In the middle of the 19th century the Grimaldi family was on the verge of bankruptcy. The French Revolution at the end of the 18th Century had seen many of their family publicly executed. The survivors won back the palace in 1814 but the Revolution along with the Napoleonic Wars had left their fortunes decimated. In addition to that two provinces broke away from Monaco leaving it 80% smaller. The history lesson is required to understand the shrewd genius of Princess Caroline and the work of Prince Florestan I who ruled at the time. The Princess realized that a gambling operation and spa would bring in plenty of profits. Construction began in 1858 and was completed in 1863. In that time the Princess had also managed to lure away Francois Blanc, an entrepreneur with a profitable gambling operation the Monte-Carlo was based on. Soon the country was raking in the gambling money and the casino building was expanded later in the century.
Built in the Beaux Arts architectural style of that century, the building is a picture of beauty and opulence. In the last hundred and fifty years of existence it has become one of the most recognizable casinos on the planet. It is known as a playground for the wealthy and fashionable, a reputation furthered by it being featured in three separate James Bond movies, the most recent being Casino Royale. The casino is still one of the biggest breadwinners for the Grimaldi family and the government. There are three restaurants on premises; you can have the complete spy experience of topping off your stint at the tables with a fine wine. The elegantly dressed staff responds in English, and the interior design is just as luxurious and historically faithful as pictured in the Bond movies. One does not need to be a gambler to enjoy the building, the crowd and the atmosphere. But it doesn’t hurt to lose a little money either. There are also frequent performances by musicians at the casino, catch a show if you can. A historic and glamorous casino that has been featured in three Bond films. Only a short distance from the Larvotto beach and the Japanese Gardens, you could plan your trip accordingly.
- T-Shirts and jeans are acceptable for daytime attire, but jackets are recommended after 8:00 pm in the private rooms.
- The ambience will be that of a casino, try not to get too caught up in it and lose too much money.
- Carry your passport to prove your age and nationality, only people above the age of 18 and non-Monacan nationals are allowed. You have to carry your passport to get in.
- No photographing equipment allowed inside; there is a cloak room to store your bags.
- If you are gambling, keep track of your money.
- Check their website to see if any musicians are performing at the time of your visit and book tickets for it.
- Everything is expensive in the casino.
- All gambling games are designed to work out in favour if the house (the casino).
- If you are intent on merely gambling, there are other casinos around that don’t charge entrance fees.
- The building also contains the Opera de Monte Carlo.
- Underground parking, free for the first hour.
- 10 Euros to enter the casino and 10 more Euros to enter the private rooms.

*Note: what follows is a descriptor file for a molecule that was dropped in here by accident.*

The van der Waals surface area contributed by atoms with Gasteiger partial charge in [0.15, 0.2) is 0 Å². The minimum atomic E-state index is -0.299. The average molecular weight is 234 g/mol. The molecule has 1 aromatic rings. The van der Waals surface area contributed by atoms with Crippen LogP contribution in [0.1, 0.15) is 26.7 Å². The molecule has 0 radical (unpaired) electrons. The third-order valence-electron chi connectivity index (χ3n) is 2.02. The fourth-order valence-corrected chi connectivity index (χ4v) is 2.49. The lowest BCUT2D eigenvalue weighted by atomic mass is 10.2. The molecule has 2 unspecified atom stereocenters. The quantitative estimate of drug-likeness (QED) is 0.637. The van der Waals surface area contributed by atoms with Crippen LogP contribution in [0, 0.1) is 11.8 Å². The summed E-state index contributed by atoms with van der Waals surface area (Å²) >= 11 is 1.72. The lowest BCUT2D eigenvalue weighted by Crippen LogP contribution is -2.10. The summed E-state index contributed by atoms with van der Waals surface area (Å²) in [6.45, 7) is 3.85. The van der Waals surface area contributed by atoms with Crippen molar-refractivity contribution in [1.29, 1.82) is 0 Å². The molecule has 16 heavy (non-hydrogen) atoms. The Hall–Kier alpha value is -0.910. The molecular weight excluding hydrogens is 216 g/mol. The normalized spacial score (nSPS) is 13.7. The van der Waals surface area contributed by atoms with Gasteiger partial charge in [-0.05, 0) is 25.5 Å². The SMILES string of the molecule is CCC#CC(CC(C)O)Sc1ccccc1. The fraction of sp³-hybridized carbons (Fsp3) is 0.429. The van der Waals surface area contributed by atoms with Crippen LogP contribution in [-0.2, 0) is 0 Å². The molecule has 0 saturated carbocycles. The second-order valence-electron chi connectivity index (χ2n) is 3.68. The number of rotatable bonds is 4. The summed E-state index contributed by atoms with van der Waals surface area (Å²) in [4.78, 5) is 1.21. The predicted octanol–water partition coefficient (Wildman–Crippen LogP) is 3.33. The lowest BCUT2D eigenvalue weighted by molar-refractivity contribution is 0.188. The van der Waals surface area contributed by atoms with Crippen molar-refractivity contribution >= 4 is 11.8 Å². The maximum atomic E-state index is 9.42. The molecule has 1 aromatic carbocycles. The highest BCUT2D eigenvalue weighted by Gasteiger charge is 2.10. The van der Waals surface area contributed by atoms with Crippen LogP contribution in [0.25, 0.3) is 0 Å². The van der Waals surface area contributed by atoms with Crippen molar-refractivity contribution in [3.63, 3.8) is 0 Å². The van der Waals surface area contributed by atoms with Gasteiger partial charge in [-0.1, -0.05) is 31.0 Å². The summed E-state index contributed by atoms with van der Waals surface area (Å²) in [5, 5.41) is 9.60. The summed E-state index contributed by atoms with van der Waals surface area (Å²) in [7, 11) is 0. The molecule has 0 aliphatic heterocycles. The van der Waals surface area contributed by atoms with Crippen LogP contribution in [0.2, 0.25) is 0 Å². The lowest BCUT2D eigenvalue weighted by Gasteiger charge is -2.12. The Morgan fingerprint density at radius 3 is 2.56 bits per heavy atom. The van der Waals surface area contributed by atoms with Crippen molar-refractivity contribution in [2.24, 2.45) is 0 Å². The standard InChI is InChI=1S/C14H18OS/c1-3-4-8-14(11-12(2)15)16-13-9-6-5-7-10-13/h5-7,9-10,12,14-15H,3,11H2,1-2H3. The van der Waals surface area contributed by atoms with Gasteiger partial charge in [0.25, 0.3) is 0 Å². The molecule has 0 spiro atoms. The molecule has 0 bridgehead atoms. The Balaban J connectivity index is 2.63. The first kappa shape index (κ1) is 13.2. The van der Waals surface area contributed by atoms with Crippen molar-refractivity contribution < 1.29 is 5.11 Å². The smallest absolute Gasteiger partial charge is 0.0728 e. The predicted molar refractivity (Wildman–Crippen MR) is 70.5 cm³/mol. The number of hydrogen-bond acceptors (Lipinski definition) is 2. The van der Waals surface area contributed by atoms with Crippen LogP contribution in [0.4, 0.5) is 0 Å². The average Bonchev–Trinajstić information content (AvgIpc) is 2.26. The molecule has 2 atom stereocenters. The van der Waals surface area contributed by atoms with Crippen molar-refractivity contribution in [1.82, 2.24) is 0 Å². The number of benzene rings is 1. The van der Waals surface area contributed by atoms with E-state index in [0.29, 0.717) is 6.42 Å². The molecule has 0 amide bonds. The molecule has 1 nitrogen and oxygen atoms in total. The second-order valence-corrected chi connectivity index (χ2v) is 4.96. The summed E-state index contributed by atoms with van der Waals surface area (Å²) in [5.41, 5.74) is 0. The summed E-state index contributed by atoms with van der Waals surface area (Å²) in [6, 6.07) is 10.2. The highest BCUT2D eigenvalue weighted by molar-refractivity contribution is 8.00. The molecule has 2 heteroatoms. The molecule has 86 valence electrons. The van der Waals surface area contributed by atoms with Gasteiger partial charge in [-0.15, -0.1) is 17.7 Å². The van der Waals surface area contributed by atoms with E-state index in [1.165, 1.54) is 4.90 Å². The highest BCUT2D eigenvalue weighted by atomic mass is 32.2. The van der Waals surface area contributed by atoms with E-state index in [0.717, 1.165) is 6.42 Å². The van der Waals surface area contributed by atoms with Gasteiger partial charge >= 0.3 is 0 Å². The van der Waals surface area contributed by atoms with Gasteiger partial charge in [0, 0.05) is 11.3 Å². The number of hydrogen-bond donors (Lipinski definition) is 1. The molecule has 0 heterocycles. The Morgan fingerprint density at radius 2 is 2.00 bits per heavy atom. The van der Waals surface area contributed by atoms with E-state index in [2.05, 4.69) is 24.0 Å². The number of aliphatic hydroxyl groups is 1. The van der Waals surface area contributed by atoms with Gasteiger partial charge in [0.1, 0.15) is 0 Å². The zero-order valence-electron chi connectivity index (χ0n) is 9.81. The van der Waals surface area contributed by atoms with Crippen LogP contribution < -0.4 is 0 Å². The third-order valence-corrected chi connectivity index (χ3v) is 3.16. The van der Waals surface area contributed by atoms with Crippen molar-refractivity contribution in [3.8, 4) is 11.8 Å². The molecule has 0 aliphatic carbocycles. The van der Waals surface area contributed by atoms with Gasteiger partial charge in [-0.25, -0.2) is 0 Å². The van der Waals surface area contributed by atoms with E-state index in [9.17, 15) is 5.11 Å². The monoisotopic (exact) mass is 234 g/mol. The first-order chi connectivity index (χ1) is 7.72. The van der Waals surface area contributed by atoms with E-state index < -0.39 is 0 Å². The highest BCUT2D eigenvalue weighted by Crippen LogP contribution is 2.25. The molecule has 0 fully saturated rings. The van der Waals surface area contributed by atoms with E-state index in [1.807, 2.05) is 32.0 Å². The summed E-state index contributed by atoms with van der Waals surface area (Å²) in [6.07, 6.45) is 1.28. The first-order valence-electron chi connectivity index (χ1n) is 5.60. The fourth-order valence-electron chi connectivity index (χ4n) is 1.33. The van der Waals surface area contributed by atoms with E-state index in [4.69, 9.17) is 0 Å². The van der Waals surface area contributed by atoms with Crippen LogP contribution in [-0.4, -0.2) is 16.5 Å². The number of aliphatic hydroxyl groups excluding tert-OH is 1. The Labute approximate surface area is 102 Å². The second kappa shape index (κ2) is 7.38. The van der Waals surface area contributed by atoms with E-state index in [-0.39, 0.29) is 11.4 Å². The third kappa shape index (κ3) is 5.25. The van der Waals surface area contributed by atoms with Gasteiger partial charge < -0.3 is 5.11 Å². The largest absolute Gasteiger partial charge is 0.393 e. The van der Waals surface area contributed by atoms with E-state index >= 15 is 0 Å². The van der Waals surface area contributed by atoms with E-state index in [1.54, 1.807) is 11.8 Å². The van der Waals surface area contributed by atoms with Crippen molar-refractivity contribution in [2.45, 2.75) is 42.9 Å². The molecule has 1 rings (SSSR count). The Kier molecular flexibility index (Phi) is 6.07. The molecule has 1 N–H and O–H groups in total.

- Group tickets cost 7 Euros per person (minimum 10 people), free access for tour guide.
- If you have no intention of gambling visit between 9:00 am and 12:00 noon.
- Open from 9:00 am for visiting the casino when it not operating, from 2:00 pm onwards gambling operations are open and people will be treated as individual clients.
- Closed 12:00 noon for those visiting the non-operational casino, 4:00 am for all gambling operations.
- Take the buses 1, 2 or 3 to the casino.
- Le Train Bleu
- Les Prives
- Buddha Bar Monte-Carlo
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48.86% of people who visit Monaco include Monte Carlo Casino in their plan
12 PM - 1 PM
36.21% of people start their Monte Carlo Casino visit around 12 PM - 1 PM
People usually take around 3 Hrs to see Monte Carlo Casino
69.3% of people prefer walking in order to reach Monte Carlo Casino
Bring some photo ID as you won’t be allowed in without it. There is a morning tour (closed for a few months though) which I have heard is very good or you can pay for a self-guided tour. Lovely inside and if you keep your ticket, you can come back after 2pm and watch people playing in the public rooms. All the big money games are in salons privée though.
Glam would short for this place. You will definitely always get to see the high end cars and you can take pictures but it's super funny because they have a "do not touch" sign on them. The inside of the casino is everything you have seen in movies or expect. If you are appropriately dress you can go in the lobby without paying anything and take some pictures. But if you want to go in to see the tables and slot machines you have to buy a ticket. They have some really cute souvenirs to buy like golf balls or used pierced cards if you are interested or brand new ones too. A must if you are visiting Monaco.
Although very beautiful once you get inside, you cannot take pictures. It was $17 euro each to get inside. At 9 pm about 20 people inside. Not like James Bond for sure. Save your money. Take a picture from the outside of the building and move on.
Worth a visit if you're in Monaco. Not much to do here if you're not here to gamble but it's fun to see anyways. Outside is a really beautifully decorated entrance and there are a lot of premium cars parked if you're into that. You can also go inside the first entrance without paying anything and you will see the amazing architecture of the building from the inside and run around in the maze of giant card decks.
Beautiful place that is known for treating the week to do well. Nice appointments and the service is spectacular! Highly recommend if you can afford it.